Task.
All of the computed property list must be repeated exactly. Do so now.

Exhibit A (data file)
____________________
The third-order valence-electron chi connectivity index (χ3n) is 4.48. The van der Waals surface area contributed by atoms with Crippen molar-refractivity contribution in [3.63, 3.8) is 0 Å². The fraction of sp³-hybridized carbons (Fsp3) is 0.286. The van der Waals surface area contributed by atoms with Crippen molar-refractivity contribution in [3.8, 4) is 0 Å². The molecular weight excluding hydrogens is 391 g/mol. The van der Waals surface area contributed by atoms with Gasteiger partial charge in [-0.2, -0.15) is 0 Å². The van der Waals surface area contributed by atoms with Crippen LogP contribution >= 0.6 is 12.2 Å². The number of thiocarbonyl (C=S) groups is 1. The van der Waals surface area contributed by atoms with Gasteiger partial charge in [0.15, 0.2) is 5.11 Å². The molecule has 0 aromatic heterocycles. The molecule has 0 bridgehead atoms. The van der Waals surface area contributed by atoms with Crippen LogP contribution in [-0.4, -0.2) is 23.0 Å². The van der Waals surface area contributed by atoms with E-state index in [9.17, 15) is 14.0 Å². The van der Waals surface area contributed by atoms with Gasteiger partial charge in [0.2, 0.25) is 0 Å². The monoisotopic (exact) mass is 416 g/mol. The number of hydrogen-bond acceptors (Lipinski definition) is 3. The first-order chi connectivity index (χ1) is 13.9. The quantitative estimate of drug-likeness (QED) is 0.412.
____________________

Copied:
The third-order valence-electron chi connectivity index (χ3n) is 4.48. The van der Waals surface area contributed by atoms with Crippen molar-refractivity contribution in [3.63, 3.8) is 0 Å². The fraction of sp³-hybridized carbons (Fsp3) is 0.286. The van der Waals surface area contributed by atoms with Crippen molar-refractivity contribution in [3.8, 4) is 0 Å². The molecular weight excluding hydrogens is 391 g/mol. The van der Waals surface area contributed by atoms with Gasteiger partial charge in [-0.2, -0.15) is 0 Å². The van der Waals surface area contributed by atoms with Crippen LogP contribution >= 0.6 is 12.2 Å². The number of thiocarbonyl (C=S) groups is 1. The van der Waals surface area contributed by atoms with Gasteiger partial charge in [0.15, 0.2) is 5.11 Å². The molecule has 0 aromatic heterocycles. The molecule has 0 bridgehead atoms. The van der Waals surface area contributed by atoms with Crippen LogP contribution in [-0.4, -0.2) is 23.0 Å². The van der Waals surface area contributed by atoms with E-state index in [9.17, 15) is 14.0 Å². The van der Waals surface area contributed by atoms with Gasteiger partial charge in [0.2, 0.25) is 0 Å². The monoisotopic (exact) mass is 416 g/mol. The number of hydrogen-bond acceptors (Lipinski definition) is 3. The first-order chi connectivity index (χ1) is 13.9. The quantitative estimate of drug-likeness (QED) is 0.412.